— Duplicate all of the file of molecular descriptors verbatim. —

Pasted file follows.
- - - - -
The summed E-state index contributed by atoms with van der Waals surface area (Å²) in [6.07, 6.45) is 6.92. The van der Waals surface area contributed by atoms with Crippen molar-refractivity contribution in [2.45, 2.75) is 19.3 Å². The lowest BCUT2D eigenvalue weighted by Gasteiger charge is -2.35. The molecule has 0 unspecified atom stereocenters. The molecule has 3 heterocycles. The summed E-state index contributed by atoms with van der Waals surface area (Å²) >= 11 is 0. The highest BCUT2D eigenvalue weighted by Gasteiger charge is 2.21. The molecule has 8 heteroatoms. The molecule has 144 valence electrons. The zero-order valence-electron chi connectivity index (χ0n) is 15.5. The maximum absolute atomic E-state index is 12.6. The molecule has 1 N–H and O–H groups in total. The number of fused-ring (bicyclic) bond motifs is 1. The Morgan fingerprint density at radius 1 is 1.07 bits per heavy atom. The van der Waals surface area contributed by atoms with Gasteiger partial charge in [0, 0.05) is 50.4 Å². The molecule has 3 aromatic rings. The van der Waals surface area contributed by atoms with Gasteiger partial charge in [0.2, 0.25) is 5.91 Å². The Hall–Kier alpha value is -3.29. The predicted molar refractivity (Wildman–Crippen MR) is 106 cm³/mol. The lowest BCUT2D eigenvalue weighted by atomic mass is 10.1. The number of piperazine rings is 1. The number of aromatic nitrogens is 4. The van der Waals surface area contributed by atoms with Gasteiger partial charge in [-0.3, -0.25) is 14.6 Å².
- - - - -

The summed E-state index contributed by atoms with van der Waals surface area (Å²) in [6.07, 6.45) is 6.92. The van der Waals surface area contributed by atoms with Crippen molar-refractivity contribution in [2.45, 2.75) is 19.3 Å². The lowest BCUT2D eigenvalue weighted by Gasteiger charge is -2.35. The molecule has 0 unspecified atom stereocenters. The molecule has 3 heterocycles. The summed E-state index contributed by atoms with van der Waals surface area (Å²) >= 11 is 0. The highest BCUT2D eigenvalue weighted by Gasteiger charge is 2.21. The molecule has 8 heteroatoms. The molecule has 144 valence electrons. The zero-order valence-electron chi connectivity index (χ0n) is 15.5. The maximum absolute atomic E-state index is 12.6. The molecule has 1 N–H and O–H groups in total. The number of fused-ring (bicyclic) bond motifs is 1. The Morgan fingerprint density at radius 1 is 1.07 bits per heavy atom. The van der Waals surface area contributed by atoms with Gasteiger partial charge in [0, 0.05) is 50.4 Å². The molecule has 3 aromatic rings. The van der Waals surface area contributed by atoms with Gasteiger partial charge in [0.2, 0.25) is 5.91 Å². The Hall–Kier alpha value is -3.29. The predicted molar refractivity (Wildman–Crippen MR) is 106 cm³/mol. The lowest BCUT2D eigenvalue weighted by atomic mass is 10.1. The number of piperazine rings is 1. The number of aromatic nitrogens is 4. The van der Waals surface area contributed by atoms with Gasteiger partial charge in [-0.3, -0.25) is 14.6 Å².